• Cuisine: American German


  • 2 teaspoons olive oil
  • 1 onion, finely chopped
  • 2 garlic cloves, minced
  • 2 large eggs
  • 1 teaspoon salt
  • 1/2 teaspoon freshly ground black pepper
  • 2 teaspoons Dijon mustard
  • 2 teaspoons Worcestershire sauce
  • 1/2 teaspoon Tabasco sauce or hot sauce
  • 1/2 cup milk, buttermilk or low-fat plain yogurt (yogurt preferred)
  • 2 pounds ground meat: use meatloaf mix (beef, veal, pork) or 50% beef & 50% pork
  • 2/3 cups crushed saltines (about 16) or 2/3rds cup oatmeal or 1 1/2 cups fresh breadcrumbs (oatmeal preferred)
  • 1/3 cup minced parsley, optional
  • 1 pound bacon, optional (instructions at bottom of recipe)



Glaze has been doubled. Divide into two portions, 1/2 for glazing and 1/2 for serving.

  • 1 1/4 cup ketchup or chili sauce (chili sauce is best!)
  • 4 tablespoons light or dark brown sugar
  • 4 teaspoons cider or white vinegar

Mix all ingredients, set aside. May be warmed briefly in the microwave if your sugar has hardened and doesn’t mix in.


Preheat oven to 350 degrees. Heat oil in a medium skillet. Add onion and garlic, saute until softened, about 5 minutes; set aside to cool.

Mix eggs with salt, pepper, mustard, Worcestershire, Tabasco or hot sauce, and your choice of milk, buttermilk or yogurt.

Add egg mixture to meat in a large bowl, along with either crackers, oatmeal or bread crumbs, & the cooked onions and garlic; mix lightly with fingertips until evenly blended and meat mixture does not stick to bowl. (If mixture does stick, add additional dairy, a couple of tablespoons at a time, and continue mixing until mixture stops sticking.)

To make in a free-form loaf: Cover a portion of a wire rack with foil a little larger than the formed meatloaf will be (use a sheet of foil the length of the roll, and width of about 8 inches); prick foil in several places with a fork so excess grease can drip down. Place a rack on a shallow roasting pan lined with foil for easy cleanup. Turn meat mixture onto foil-lined rack and pat mixture into a loaf approximately 9 by 5 inches.

To make in a loaf pan:  Place meatloaf mixture in loaf pan but pat into shape so it has a rather high dome and is flat for 1/2 inch around the edges. This will allow the glaze to cook nicely on top. When the second coating of glaze is ready to go on, you will probably want to pour off any accumulated fat into a can or container, (refrigerate to harden to make it easy to dispose of) which is a messy proposition but worth doing.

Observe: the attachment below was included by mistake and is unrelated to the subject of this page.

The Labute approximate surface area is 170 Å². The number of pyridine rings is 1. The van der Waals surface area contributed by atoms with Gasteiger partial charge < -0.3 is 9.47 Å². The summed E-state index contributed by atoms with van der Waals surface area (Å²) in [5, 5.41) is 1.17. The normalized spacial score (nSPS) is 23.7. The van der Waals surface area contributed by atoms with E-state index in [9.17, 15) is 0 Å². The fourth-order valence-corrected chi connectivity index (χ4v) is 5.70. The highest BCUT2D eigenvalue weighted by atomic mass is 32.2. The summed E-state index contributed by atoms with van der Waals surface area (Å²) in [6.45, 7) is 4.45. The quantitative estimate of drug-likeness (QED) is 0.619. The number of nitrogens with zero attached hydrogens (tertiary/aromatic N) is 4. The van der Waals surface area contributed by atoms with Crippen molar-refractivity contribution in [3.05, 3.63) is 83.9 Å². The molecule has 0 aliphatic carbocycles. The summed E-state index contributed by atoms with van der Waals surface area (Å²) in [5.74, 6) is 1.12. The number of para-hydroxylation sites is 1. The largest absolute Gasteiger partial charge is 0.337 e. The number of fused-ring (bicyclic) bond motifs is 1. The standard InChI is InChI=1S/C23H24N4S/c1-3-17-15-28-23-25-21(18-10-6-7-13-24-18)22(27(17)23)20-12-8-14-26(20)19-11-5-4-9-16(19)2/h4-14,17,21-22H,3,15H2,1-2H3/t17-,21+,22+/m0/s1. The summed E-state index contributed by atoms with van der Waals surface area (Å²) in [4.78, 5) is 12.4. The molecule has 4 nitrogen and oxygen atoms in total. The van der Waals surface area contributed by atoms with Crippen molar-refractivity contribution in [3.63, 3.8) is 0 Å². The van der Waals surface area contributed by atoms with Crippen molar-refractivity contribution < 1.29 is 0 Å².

For both baking methods:

Brush loaf with 1/2 of the glaze set aside for glazing then bake for about 30 minutes. Remove carefully (I drain grease if using a loaf pan) then gently add the remainder of the glaze without disturbing the first coat.

Return to oven and bake until the loaf registers 160 degrees, about 30 to 40 minutes longer. (1 hour to an hour and ten minutes total.) Cool for at least 20 minutes – it really does make a better meatloaf. Slice and serve with reserved sauce, if you’ve doubled.

To use bacon:

To use bacon on this recipe: Use the foil on rack method of baking. Form loaf, then brush with 1/2 of the glaze. Top with the bacon (going over the short sides across the loaf) overlapping each slice slightly. Tuck any excess under the loaf.


No need to saute the onions: place oil and onions in a small, microwave-safe container and microwave for about 2 minutes, covered.

Keywords: Bargain Meal of the Week, Beef, Cook's Illustrated, Family Recipe, Freezes Well, German, Ground Beef, Ground Pork, Heritage Recipe, Meat Loaf, Meatloaf, Pamela Anderson, Pork, Sandwiches

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Cooks Illustrated Meatloaf is always a family favorite at our house! Oh, that glaze! We like it so much I double and freeze one. I usually make it without the bacon topping, but I included their instructions for it. #CooksIllustratedMeatloaf #Meatloaf #BestMeatloaf

36 thoughts on “Cook’s Illustrated Meatloaf – A favorite!

  1. Amelia

    There must be a typo for the temp or the cook time, I have made it 4 time so far and every time it took a minimum of an extra 60 min to cook it. I followed the recipe to a T…

    • FrugalHausfrau

      Amelia I am sorry but I have been traveling, been sick, and then preparing for the holidays. in the meantim, I’ve been trying to find the original cook’s illustrated recipe and not having any luck. I have made this About 6 months ago I was not using my oven. I seem to remember It took a little longer to cook but not an hour. I will get to the bottom of it after the holidays! Thanks so much for letting me know The issue.